Translating ‘tour talk’: What the brochure really means

Story and photos by Robert N. Jenkins

Tourists ogle the famed Trevi fountain, a worthy stop on any visit to Rome.

"Here, please. Maybe you can stand in the shadow of that tree," requested our guide. A couple dozen of us, on an excursion from a cruise ship, shuffled to one side, happy to get out from under the sun that was baking Rome to 90 degrees. The guide was holding above her head a book that had photos of landmarks, with overlays showing artist's conceptions of what the buildings looked like when new.

The guide's backdrop, about two city blocks away, was the Colosseum.

"It took 11 years to build the Colosseum," she said, holding open her book so that the overlay gave us the "then" image of the huge stadium. "The stone walls were covered with white marble, and it had a canvas cover that could be removed. "It was full of statues, but they are all gone. All the marble is gone, too." That was obvious even at our distance. I stared past her at the Colosseum and saw other tourists wandering about the structure on three levels.

"Now, take your pictures, and then we will walk up the hill to the great Roman Forum," the guide directed. I asked, "Aren't we going inside the Colosseum?" "No, that is not on your tour," she answered nonchalantly. "We only go inside St. Peter's (Basilica)," which we had done.

How could that be? How did I go across the sea, only to stand near, but not inside, one of the world's most famous structures?

No speed-reading, please

The answer was simple: I had not paid enough attention to the ship brochure's description of the tour before selecting it. The brochure described the "Taste of Rome" tour thusly:

"Pause during your walk near the Forum to photograph the imposing exterior of the Colosseum, one of Rome's monuments. . . . Re-board the bus for the drive back to the ship."

Sure enough, it says "photograph the imposing exterior." Nothing about the interior.

That's what I got for picking a tour at the low end of the price scale, in this case $99 for 9 1/2 hours, including the total of three hours’ driving to and from the port. The brochure's other Rome tours were priced at $128 and the "Exclusive, Best of Rome" at $345.Clad in uniforms designed by the great Leonardo, Swiss Guards stationed at an entrance to the Vatican seem to ignore the approach of a woman clad in modern dress.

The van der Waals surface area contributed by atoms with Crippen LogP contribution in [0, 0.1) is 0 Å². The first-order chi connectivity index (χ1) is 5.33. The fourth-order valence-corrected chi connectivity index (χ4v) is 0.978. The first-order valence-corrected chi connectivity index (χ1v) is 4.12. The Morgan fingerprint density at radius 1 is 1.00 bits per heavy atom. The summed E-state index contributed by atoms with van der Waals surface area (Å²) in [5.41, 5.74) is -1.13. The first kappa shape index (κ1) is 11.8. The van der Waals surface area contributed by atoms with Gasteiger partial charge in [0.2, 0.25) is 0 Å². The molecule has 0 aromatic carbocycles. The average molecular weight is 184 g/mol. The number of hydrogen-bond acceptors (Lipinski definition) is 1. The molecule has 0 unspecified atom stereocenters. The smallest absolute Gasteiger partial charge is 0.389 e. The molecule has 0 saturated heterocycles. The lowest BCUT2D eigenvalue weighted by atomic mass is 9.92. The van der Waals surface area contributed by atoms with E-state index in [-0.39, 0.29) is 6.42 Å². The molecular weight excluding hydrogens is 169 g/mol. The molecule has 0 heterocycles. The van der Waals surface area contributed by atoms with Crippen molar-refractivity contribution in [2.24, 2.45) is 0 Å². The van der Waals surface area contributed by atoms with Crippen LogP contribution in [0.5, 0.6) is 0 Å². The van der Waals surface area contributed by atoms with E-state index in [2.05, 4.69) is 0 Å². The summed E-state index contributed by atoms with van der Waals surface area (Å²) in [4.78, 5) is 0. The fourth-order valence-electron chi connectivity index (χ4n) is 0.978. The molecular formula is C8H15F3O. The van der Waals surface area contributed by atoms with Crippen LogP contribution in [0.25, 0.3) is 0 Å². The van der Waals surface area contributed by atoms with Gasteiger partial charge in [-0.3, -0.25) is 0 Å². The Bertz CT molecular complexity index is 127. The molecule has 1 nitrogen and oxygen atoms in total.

The brochure said that the more expensive trip included tours of the Vatican Museum and the Sistine Chapel, "lunch in a fine restaurant, with wine," the Trevi Fountain, time for shopping, drive-by looks at several ancient sites and – trumpets, please – a chance to "visit the historic Colosseum, acknowledged as one of the world's most celebrated buildings."

But in truth, I had a fine time in Rome during the three hours of free time before we were to meet with the guide. Using a couple of maps, I walked through tiny alleys and across fine plazas.

I entered the magnificent Pantheon, built on the site of a Roman temple constructed in 27 B.C., consecrated as a Christian church in 609 A.D. and still used as a church.

I dodged motor scooters and big-city traffic on a couple of streets, until I reached the throngs crowding around the Trevi Fountain. It is lovely, in a monumental way – its human and animal figures heroic in size and pose.

My 3 1/2-mile walkabout convinced me not to switch my other excursions to ones costlier and more comprehensive.

I had researched each city the ship would visit. Thus, in Florence I did not take a chance on waiting in line to get in the Accademia Gallery to see Michelangelo's David. Instead, I walked a few blocks to the only home of Michelangelo still standing in the city; inside, I saw two marble friezes he created as a teenager that have never been shown elsewhere.

And I knew it would be worth my Florence time, and a small fee, to enter the Church of Santa Croce. I viewed on one wall the crypt of Galileo (the frieze has a telescope resting on one of his shoulders). Across the nave, I saw the tombs –  almost side by side – of Micheangelo, Donatello and Nicolo Machiavelli.Glorious paintings surround the frieze at Galileo's tomb in Florence (note the telescope perched on one shoulder).